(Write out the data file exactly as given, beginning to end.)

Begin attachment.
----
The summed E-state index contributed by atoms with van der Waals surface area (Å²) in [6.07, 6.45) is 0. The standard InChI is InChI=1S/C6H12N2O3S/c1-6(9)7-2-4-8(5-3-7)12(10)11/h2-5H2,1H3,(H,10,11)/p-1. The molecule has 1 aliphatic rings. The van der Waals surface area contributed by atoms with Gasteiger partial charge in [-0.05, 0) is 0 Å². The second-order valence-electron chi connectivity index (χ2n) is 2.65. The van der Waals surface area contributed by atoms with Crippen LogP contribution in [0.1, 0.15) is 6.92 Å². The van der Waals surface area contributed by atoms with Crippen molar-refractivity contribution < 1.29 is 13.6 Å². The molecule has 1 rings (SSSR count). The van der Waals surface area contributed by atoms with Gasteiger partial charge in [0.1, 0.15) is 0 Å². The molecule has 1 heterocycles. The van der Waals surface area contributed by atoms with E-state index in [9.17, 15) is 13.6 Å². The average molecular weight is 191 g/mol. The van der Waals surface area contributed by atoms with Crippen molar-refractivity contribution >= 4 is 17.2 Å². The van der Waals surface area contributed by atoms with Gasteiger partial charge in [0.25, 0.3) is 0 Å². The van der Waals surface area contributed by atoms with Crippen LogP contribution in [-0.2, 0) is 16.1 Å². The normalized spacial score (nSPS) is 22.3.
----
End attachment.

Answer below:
The summed E-state index contributed by atoms with van der Waals surface area (Å²) in [6.07, 6.45) is 0. The standard InChI is InChI=1S/C6H12N2O3S/c1-6(9)7-2-4-8(5-3-7)12(10)11/h2-5H2,1H3,(H,10,11)/p-1. The molecule has 1 aliphatic rings. The van der Waals surface area contributed by atoms with Gasteiger partial charge in [-0.05, 0) is 0 Å². The second-order valence-electron chi connectivity index (χ2n) is 2.65. The van der Waals surface area contributed by atoms with Crippen LogP contribution in [0.1, 0.15) is 6.92 Å². The van der Waals surface area contributed by atoms with Crippen molar-refractivity contribution < 1.29 is 13.6 Å². The molecule has 1 rings (SSSR count). The van der Waals surface area contributed by atoms with Gasteiger partial charge in [0.1, 0.15) is 0 Å². The molecule has 1 heterocycles. The van der Waals surface area contributed by atoms with E-state index in [9.17, 15) is 13.6 Å². The average molecular weight is 191 g/mol. The van der Waals surface area contributed by atoms with Crippen molar-refractivity contribution >= 4 is 17.2 Å². The van der Waals surface area contributed by atoms with Gasteiger partial charge in [0.25, 0.3) is 0 Å². The van der Waals surface area contributed by atoms with Crippen LogP contribution in [-0.2, 0) is 16.1 Å². The normalized spacial score (nSPS) is 22.3.